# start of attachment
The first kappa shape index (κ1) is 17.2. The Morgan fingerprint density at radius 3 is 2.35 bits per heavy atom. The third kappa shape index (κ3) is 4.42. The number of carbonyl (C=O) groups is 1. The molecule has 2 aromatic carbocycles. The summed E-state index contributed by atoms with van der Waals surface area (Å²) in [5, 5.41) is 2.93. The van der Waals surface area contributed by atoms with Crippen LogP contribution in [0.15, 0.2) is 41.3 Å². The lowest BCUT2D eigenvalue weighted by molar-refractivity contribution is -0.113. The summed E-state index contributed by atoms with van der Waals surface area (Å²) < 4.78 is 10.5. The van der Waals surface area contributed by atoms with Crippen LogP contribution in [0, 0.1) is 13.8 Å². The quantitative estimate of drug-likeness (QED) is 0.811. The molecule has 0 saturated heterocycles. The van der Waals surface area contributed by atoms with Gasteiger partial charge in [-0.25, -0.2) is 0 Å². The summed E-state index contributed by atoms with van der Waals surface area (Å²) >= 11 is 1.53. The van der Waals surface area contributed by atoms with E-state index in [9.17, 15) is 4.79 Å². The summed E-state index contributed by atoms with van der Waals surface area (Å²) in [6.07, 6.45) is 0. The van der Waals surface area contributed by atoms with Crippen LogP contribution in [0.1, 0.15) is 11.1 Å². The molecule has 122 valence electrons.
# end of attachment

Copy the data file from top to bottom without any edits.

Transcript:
The first kappa shape index (κ1) is 17.2. The Morgan fingerprint density at radius 3 is 2.35 bits per heavy atom. The third kappa shape index (κ3) is 4.42. The number of carbonyl (C=O) groups is 1. The molecule has 2 aromatic carbocycles. The summed E-state index contributed by atoms with van der Waals surface area (Å²) in [5, 5.41) is 2.93. The van der Waals surface area contributed by atoms with Crippen LogP contribution in [0.15, 0.2) is 41.3 Å². The lowest BCUT2D eigenvalue weighted by molar-refractivity contribution is -0.113. The summed E-state index contributed by atoms with van der Waals surface area (Å²) < 4.78 is 10.5. The van der Waals surface area contributed by atoms with Crippen LogP contribution in [0, 0.1) is 13.8 Å². The quantitative estimate of drug-likeness (QED) is 0.811. The molecule has 0 saturated heterocycles. The van der Waals surface area contributed by atoms with Gasteiger partial charge in [-0.25, -0.2) is 0 Å². The summed E-state index contributed by atoms with van der Waals surface area (Å²) >= 11 is 1.53. The van der Waals surface area contributed by atoms with E-state index in [9.17, 15) is 4.79 Å². The summed E-state index contributed by atoms with van der Waals surface area (Å²) in [6.07, 6.45) is 0. The van der Waals surface area contributed by atoms with Crippen LogP contribution in [0.1, 0.15) is 11.1 Å². The molecule has 122 valence electrons.